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How strong is Bengals’ need at wide receiver in 2017?

The Bengals are likely to draft a wide receiver in 2017. But, it shouldn’t be as big of a priority as some fans and analysts make it seem.

NFL: Cleveland Browns at Cincinnati Bengals David Kohl-USA TODAY Sports

The Bengals seem to have five spots on the wide receiver roster figured out for 2017. Looking at the position, broken down by player and role, it seems, save for one spot, this group should be more focused on developing the talent already present in Cincinnati rather than looking to bring a lot of new talent in.

A.J. Green is the superstar receiver who regularly terrorizes NFL defenses during the course of a game. Brandon LaFell is the veteran complementary receiver who both produces respectable stats and mentors the young players. Tyler Boyd is the young prodigy who performed well in his rookie season and is only expected to get better from there; his role is in the slot. Cody Core is the clear backup, but he brings a certain element of determination in addition to his incredible size and respectable speed, which make him an extremely valuable asset to the team going forward. Alex Erickson hasn’t contributed much as a wide receiver and isn’t expected to take on a big role on offense, but he is already one of the best kick returners in the NFL and isn’t going anywhere on that merit.

The Bengals typically carry six receivers on their roster, so there is room for one more. The final spot was filled by James Wright in 2016, but he was released earlier this offseason, likely a result of his lack of development, largely due to his knee injuries. However, the Bengals already have Jake Kumerow, Alonzo Russell, and Chris Brown at the wide receiver position ready to compete for that final spot.

Therefore, the Bengals’ focus on prioritizing wide receiver in the draft doesn’t make a lot of sense. Yes, the Bengals need to fill the last wide receiver spot before the 2017 season starts. Yes, relying on players who have failed to make the roster in the past isn’t the best strategy for filling that role. But, do the Bengals need a Round 1 receiver, who expects to be a No. 1 receiver? That doesn’t make much sense for a Bengals team with a 28-year old Green.

It certainly makes sense for the Bengals to select a wide receiver in 2017, considering the vast number of draft picks they have to play with (11). But, it would make more sense to take a pair of wide receivers in the later rounds, rather than investing into a player in the first round who expects to become one of the faces of the franchise.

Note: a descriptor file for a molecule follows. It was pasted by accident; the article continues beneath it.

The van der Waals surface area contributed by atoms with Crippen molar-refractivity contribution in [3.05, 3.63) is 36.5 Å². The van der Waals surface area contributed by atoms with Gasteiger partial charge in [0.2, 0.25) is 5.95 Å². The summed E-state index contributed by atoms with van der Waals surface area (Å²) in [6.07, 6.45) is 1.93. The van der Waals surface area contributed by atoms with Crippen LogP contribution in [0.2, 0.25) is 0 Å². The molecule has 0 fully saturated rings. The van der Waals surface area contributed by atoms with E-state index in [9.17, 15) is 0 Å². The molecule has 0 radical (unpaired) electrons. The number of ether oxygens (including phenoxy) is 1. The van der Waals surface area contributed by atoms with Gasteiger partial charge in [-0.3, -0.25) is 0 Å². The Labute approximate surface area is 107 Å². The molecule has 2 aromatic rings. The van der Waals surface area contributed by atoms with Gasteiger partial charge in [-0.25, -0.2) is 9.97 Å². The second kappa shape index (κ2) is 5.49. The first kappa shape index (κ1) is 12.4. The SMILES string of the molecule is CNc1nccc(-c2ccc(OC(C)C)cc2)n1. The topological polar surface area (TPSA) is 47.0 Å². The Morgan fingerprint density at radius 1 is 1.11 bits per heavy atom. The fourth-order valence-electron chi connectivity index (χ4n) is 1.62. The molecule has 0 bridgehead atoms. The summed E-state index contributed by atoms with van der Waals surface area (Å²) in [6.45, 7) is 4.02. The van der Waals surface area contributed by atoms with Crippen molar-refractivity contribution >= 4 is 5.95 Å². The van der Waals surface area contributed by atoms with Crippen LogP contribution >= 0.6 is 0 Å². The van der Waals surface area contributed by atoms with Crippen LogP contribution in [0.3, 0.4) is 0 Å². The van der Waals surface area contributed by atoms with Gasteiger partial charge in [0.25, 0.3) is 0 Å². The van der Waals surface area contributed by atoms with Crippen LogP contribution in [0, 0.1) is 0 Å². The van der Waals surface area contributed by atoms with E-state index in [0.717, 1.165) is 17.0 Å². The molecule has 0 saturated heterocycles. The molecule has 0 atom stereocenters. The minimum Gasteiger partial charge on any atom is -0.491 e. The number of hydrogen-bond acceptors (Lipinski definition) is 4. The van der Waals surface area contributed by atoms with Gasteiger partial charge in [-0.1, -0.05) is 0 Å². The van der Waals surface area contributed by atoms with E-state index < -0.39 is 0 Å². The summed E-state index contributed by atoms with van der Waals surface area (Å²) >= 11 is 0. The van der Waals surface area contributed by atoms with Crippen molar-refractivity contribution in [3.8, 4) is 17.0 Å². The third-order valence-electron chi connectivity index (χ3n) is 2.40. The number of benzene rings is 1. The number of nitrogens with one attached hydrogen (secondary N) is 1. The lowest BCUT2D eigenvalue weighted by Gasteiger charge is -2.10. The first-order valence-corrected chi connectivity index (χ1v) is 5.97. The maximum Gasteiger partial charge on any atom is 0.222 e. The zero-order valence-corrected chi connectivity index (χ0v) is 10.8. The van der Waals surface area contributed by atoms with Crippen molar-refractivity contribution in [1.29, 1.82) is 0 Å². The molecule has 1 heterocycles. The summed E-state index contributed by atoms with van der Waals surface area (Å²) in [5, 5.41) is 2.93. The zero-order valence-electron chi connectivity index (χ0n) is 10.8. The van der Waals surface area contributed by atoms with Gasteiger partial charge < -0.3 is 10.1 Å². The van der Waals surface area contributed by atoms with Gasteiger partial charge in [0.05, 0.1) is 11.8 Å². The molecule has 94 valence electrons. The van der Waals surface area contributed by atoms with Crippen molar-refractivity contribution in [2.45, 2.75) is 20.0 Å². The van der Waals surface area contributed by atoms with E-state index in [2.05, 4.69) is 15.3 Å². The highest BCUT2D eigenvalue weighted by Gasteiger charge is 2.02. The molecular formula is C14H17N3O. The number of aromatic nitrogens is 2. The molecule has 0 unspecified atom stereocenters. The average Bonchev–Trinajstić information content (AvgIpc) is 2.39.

In theory, pairing Green with another first-round caliber receiver might make sense in the future as LaFell is already 30 years old, prompting the Bengals to think about what happens when he starts to slow down. But, in 2017, there just isn’t enough space to properly utilize everyone in the game plan if the Bengals were to add another superstar talent.

That is why the Bengals would be better off picking up a couple of receivers late in the draft for now, and potentially picking up another superstar receiver in a year or two. It is too easy to get stuck in the Browns’ dilemma of constantly turning over the roster in the pursuit of high-end talent, yet failing to commit to developing that talent while looking for more high-end talent for the future.

In fairness, the Bengals have largely stuck by the ‘best player available’ strategy in the early rounds of the draft. If the club truly believes there isn’t a better player available than a wide receiver when they pick at No. 9 overall, you can bet the house on them selecting that player. But, in the same token, if a defensive end, defensive tackle, or linebacker is the best player available at that particular point in time, they shouldn’t and likely won’t consider a wide receiver at that point.

With 11 draft picks, the Bengals can afford to invest in a different position early on and still expect to add plenty of talent to the wide receiver corps when the opportunity presents itself. At the end of the day, the Bengals’ primary focus should be improving the whole roster, rather than focusing on making a big splash at a position that already has plenty of talent to be excited about.